SAVE / IGNORE: Labels 31 Jul 2017
'We're Still at War': Illustrated Stories Testifying to Atrocities, Survival, and the Human Condition
Post Bellum's publishing mission is not simply to isolate testimony from those who suffered but to also shed light on those who worked against the smothering constraints of fascism and totalitarianism.
What does coming-of-age really mean? Tiny Deaths seeks answers on new full-length that capitalizes on the duo's artistic potential.
Afropunk Festival continues to represent more than just music. Way more. And the photos here prove it.
In this edition we have Krautrock infused pop from Fröst, warm, ambient techno from Peter Ibbetson, shadowy post-punk from Vulgarians, spacious dream-pop from Dahlia Sleeps, and finally some kicking house from the returning Freddie Frampton.
Linda Olsson's novel explores the path towards rekindling relationships in the wake of trauma.
Suede were never really part of the oafish Britpop scene and their dark, dramatic new album makes this more apparent than ever.
Chill out: Sandro Perri's latest album In Another Life is a lush, unhurried work of ambient calm.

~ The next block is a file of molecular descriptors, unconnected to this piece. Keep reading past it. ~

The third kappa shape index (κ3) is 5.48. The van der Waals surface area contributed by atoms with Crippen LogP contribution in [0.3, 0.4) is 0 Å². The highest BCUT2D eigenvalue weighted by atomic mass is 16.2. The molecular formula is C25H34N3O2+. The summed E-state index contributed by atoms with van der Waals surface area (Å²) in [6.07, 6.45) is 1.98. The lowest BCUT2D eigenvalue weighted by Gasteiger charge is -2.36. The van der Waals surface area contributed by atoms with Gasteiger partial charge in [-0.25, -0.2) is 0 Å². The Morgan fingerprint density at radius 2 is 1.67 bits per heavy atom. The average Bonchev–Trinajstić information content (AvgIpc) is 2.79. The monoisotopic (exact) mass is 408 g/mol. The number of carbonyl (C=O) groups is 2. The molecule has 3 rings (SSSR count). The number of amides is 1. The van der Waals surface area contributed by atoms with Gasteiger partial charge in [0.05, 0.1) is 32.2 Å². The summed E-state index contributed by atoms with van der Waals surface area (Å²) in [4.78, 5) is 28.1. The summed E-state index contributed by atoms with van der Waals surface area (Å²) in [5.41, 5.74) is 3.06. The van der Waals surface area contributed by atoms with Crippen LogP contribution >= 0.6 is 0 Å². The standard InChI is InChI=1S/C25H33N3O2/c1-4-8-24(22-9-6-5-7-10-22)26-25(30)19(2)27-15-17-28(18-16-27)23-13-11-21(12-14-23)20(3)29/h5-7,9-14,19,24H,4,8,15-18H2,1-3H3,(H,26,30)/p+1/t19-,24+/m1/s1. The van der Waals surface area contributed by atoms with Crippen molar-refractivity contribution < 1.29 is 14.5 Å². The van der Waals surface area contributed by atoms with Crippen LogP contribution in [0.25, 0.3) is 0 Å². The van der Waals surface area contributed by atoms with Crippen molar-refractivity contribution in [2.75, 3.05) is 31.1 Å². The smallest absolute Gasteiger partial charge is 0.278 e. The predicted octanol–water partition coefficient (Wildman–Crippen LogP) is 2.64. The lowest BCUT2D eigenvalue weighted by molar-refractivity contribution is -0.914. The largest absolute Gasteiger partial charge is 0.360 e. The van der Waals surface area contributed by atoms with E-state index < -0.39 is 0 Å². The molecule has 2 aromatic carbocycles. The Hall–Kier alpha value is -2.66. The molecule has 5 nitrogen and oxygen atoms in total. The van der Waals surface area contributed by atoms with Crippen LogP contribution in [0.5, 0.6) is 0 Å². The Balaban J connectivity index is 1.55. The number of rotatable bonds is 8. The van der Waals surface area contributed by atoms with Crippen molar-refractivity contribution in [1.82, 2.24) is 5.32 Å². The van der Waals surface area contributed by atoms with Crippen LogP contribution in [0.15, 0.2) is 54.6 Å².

Texas singer-songwriter Salim Nourallah conjures sobering introspection on the latest single from his upcoming album, Somewhere South of Sane.
Linda Clifford's four late 1970s albums showcase her range, even if they don't stand out from the life-after-disco scene.
With Black Rainbow Sound, Menace Beach continue to explore indie rock with a slight experimental twist and a direct, pop-influenced approach.
When Filming Itself Becomes More Important than the Film: Olivier Assayas' 'Cold Water' (L'eau froide)
One of the paradoxes of cinema is that the creative experience itself must always be "worth" more than the result of the undertaking.
Toby Driver follows 2017's ballads experiment, Madonnawhore, with a deeper dive into the form on They Are the Shield.
Indie folk artist Young Readers' latest video "Dancing" tells the story of a reassuring love in the face of darker times.
Ahead of her debut album, For the Feminine, By the Feminine's, release, Lindsay Kay asks "How Much" of a man she needs men to be.
The urban sounds of garage rock meet up with some country picking on Handsome Jack's meditation on the differences between the middle of town and the middle of nowhere.
Lee balances this richly textured tale of an immigrant family with scenes of poverty, disrespect, and inhumane conditions endured by Koreans in Japan during WWII.
Boy meets girl. Boy falls in love with girl. Girl joins cult. Boy loses girl.
Scotland's Fatherson blend their characteristic anthemic poignancy with unpredictable, dynamic experimentation on "The Landscape".